Cambodian cybercrime law seen as threat to dissent
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Cambodian cybercrime law seen as threat to dissent

Activists say broad scope could give authorities more tools to silence critics

Relatives of arrested opposition politicians protest to demand their release, in front of the appeals court in Phnom Penh in September 2020. (Photo: Reuters)
Relatives of arrested opposition politicians protest to demand their release, in front of the appeals court in Phnom Penh in September 2020. (Photo: Reuters)

The Cambodian government is pushing ahead with a cybercrime law that experts say could be wielded to further curtail freedom of speech amid an ongoing crackdown on dissent.

The cybercrime draft is the third contentious internet law that authorities have pursued in the past year as the government, led by new Prime Minister Hun Manet, seeks greater oversight of internet activities, the US government-funded news service Voice of America (VoA) reported.

The latest draft of the cybercrime law contains 55 articles, according to both English and Khmer language versions obtained by VoA. It lays out various offences punishable by fines and jail time, including defamation, using “insulting, derogatory or rude language”, and sharing “false information” that could harm Cambodia’s public order and “traditional culture”.

The law would also allow authorities to collect and record internet traffic data, in real time, of people under investigation for crimes, and would criminalise online material that “depicts any act or activity … intended to stimulate sexual desire” as pornography.

Digital rights and legal experts who reviewed the law told VoA that its vague language, wide-ranging categories of prosecutable speech and lack of protections for citizens fall short of international standards.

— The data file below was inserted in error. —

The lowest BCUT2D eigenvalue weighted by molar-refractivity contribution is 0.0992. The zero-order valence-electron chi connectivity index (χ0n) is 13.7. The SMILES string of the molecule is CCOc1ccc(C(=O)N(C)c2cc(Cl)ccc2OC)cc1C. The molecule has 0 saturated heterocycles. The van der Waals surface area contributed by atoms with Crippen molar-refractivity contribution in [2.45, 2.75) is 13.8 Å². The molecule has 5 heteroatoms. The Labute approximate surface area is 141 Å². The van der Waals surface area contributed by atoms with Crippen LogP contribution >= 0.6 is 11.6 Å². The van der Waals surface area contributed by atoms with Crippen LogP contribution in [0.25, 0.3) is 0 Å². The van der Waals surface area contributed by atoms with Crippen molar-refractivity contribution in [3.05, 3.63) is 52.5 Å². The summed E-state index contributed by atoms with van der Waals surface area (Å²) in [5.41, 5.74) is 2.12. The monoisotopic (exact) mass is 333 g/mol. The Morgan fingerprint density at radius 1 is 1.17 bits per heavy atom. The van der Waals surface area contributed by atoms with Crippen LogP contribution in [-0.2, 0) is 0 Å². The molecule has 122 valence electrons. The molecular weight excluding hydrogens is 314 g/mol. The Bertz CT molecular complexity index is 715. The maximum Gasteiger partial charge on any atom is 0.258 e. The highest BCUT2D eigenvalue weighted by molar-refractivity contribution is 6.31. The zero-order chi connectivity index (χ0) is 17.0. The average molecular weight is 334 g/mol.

Instead, they said, it would providing the government more tools to jail dissenters, opposition members, women and LGBTQ+ people.

The law appears to draw on some of the elements of the Computer Crime Act in Thailand, which activists say has been used disproportionately against critics of the government. Those charged with royal defamation, for example, are almost always charged with computer crimes as well, since most comments deemed offensive to the monarchy appear online at some point.

Cambodian authorities hope to enact their new law, which was first mooted in 2016, by the end of this year, VoA said.

“This cybercrime bill offers the government even more power to go after people expressing dissent,” Kian Vesteinsson, a senior research analyst for technology at the human rights organisation Freedom House, told VoA.

Cambodian law already considers defamation a criminal offence, but the cybercrime draft would make it punishable by jail time up to six months, plus a fine of up to $5,000.

The “false information” clause — defined as sharing information that “intentionally harms national defence, national security, relations with other countries, economy, public order, or causes discrimination, or affects traditional culture” — carries a sentence of three to five years and a fine of up to $25,000.

Chea Pov, the deputy head of the National Police and former director of the Anti-Cybercrime Department at the Ministry of Interior, told VoA the law “doesn’t restrict your rights” and claimed the US companies which reviewed it “didn’t raise concerns”.

Google, Meta and Amazon, which the government has said were involved in drafting the law, did not respond to requests for comment.

Cambodian authorities said they hosted civil society organisations in March to discuss the draft. They plan to complete the drafting process and send the law to Parliament for passage before the end of the year, according to Pov.

Authorities have also sought to create a national internet gateway — another idea also floated in Thailand but later abandoned — that would require traffic to run through centralised government servers. The status of that project has been unclear since early 2022 when the government said it faced delays.

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